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By Alex Mosher
In the 1960s, when police brutality threatened the people of Oakland, California, Bobby Seale’s response was to learn his constitutional rights, pick up a gun and patrol the police.
By the 70s, Seale was nationally recognized as one of the founders of the Black Panther Party for Self Defense, a party that started with around 50 people and resulted in chapters across the nation.
On April 22, Seale spoke to over 300 people in the Joe Crowley Student Union Milt Glick Ballroom about starting social movements. One point that Seale touched on several times throughout his speech was the necessity for marginalized groups to seek political representation.
“Here these guys are trying to run and holler ‘black power this and black power that,’ and I said, ‘Well you guys don’t have any power,’” Seale said. “If you’re talking about black power you have to go after power seats.”
By starting with protecting the people of Oakland, Seale hoped to unify the community to eventually elect who it believed would move them forward.
Seale continued to say that the Black Panther Party started with giving power to African-Americans, but would ultimately stand for power to all people.
Jody Lykes, student development coordinator at the Center for Student Cultural Diversity said Seale’s message can be applied to university politics.
“If there’s a group on campus that feels like they’re marginalized, then they need to be participating in ASUN (Associated Students of the University of Nevada),” Lykes said. “ASUN has a budget of 2 million. Our campus needs to be involved in the political process that happens in this space.”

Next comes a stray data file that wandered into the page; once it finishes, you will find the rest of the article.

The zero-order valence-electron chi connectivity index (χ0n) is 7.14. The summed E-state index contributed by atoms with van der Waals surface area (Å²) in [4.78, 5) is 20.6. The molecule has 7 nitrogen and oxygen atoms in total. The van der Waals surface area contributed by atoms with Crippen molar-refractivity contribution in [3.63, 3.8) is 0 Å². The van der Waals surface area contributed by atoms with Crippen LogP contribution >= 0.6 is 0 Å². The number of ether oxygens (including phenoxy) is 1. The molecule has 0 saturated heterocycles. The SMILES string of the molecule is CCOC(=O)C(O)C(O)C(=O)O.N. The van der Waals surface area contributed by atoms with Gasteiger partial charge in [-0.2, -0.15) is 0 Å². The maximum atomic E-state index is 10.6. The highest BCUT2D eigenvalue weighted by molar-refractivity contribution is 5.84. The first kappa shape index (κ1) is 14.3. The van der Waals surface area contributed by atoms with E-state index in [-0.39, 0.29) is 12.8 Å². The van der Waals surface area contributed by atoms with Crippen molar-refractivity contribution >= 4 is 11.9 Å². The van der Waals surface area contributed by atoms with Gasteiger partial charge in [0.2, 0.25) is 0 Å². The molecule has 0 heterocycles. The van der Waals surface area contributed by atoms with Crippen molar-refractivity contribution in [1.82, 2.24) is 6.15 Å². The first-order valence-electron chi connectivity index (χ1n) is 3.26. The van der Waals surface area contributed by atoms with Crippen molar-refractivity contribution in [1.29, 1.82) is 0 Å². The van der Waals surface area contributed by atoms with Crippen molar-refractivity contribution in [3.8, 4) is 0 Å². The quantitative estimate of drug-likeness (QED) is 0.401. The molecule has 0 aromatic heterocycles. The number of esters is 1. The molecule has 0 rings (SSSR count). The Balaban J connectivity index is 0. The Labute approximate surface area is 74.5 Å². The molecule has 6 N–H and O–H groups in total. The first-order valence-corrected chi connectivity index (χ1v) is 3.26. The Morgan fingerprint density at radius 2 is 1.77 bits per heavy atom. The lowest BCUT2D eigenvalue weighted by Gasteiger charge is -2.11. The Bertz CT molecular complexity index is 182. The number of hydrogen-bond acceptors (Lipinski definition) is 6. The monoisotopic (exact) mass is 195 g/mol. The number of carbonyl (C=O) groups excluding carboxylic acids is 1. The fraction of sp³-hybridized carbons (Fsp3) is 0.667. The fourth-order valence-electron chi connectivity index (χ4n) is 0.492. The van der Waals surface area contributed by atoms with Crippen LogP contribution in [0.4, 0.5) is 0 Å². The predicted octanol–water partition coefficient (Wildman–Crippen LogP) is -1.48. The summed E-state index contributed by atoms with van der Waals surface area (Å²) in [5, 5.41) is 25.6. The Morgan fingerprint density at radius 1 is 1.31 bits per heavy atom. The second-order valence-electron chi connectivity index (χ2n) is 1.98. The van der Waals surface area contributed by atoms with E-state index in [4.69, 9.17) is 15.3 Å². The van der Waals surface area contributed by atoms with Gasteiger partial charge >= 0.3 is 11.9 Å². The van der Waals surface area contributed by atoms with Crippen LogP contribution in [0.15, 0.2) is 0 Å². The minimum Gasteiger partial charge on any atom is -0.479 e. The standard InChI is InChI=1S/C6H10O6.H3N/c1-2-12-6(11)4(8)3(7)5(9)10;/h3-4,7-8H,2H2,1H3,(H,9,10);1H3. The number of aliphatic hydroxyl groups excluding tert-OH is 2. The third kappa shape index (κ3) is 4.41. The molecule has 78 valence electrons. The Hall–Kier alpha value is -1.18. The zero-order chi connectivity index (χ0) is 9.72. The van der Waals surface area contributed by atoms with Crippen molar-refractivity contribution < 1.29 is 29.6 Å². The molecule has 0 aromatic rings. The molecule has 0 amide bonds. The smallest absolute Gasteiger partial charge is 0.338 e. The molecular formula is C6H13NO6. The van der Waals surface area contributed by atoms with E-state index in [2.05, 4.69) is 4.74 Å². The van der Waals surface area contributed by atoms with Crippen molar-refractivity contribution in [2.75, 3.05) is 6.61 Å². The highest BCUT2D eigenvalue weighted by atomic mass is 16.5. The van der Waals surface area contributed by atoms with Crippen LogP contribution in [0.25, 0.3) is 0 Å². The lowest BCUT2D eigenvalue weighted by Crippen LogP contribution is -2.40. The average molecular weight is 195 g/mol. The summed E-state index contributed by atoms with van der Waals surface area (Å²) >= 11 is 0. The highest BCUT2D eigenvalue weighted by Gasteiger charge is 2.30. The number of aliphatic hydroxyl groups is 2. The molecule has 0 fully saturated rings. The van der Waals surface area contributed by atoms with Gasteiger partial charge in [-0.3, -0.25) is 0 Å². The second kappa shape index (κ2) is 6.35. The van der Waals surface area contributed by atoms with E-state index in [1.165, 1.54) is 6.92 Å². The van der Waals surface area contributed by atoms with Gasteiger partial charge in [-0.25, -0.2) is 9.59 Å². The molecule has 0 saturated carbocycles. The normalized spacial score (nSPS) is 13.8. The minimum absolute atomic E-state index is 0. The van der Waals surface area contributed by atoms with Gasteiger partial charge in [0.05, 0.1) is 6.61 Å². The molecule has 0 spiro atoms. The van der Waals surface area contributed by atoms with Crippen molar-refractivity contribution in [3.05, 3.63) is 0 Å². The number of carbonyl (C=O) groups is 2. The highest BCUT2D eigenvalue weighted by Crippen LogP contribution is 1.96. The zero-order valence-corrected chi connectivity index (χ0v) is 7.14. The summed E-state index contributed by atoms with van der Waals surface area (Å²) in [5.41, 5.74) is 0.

Lykes said apathy is something he witnesses often at the university, and unfortunately apathy will not progress society.
In Seale’s biography “Seize the Time,” he writes about his disdain for the African-Americans on his college campus who preached theories about socialism and communism, but weren’t enacting change in their community.
But Lykes is not saying that it’s only racial minority groups who need to become engaged, but rather that it is the campus as whole.
“If you’re in a position of privilege and you want to help, let’s do this, let’s get the power to the people,” Lykes said. “To the students on this campus, let’s get the student voice.”
Because as Bobby Seale would say, it’s not about black power, Hispanic power or power to any one race, it is about power to the people.
Alex Mosher can be reached at firstname.lastname@example.org.